From a computer vision application to monitor elections transparency in Argentina to automated real-state texts in Norway, and everything in between, Artificial Intelligence-powered tools are changing journalism. Scholars have taken note, and the academic production of AI in journalism has gained considerable ground in the last five years.
However, research on how journalism education deals with AI influence in the industry is scarce. Based on a self-training method using available online free courses for journalists and a review of university teaching initiatives, this article proposes key elements to trace teaching trajectories to introduce AI into journalism curriculum. Included are recommendations for drawing a path to teaching journalism students to think critically about AI and, at the same time, to understand the available tools for reporting and investigating in a complex context where journalism lives in a profound state of crisis.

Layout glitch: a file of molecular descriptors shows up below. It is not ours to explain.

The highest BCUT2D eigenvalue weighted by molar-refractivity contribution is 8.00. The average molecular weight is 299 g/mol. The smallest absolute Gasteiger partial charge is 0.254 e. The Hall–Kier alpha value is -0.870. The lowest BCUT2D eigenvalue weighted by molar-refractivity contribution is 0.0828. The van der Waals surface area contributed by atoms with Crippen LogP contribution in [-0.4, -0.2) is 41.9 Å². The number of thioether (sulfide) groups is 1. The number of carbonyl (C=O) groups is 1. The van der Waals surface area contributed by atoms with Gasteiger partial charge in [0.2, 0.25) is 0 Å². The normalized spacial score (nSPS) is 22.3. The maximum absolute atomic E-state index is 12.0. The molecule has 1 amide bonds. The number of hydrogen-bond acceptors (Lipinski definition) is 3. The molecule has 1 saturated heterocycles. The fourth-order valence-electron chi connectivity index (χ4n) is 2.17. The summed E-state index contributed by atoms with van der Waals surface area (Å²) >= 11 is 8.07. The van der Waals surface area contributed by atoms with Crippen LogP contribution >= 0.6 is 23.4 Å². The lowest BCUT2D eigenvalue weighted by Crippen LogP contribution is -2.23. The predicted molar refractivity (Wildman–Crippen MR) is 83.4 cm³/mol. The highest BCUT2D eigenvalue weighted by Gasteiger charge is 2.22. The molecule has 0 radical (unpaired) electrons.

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Facts and Frictions is published by J-Schools Canada/Écoles-J Canada, Canada’s national association for post-secondary journalism research and education. All content is open access and available via J-Source.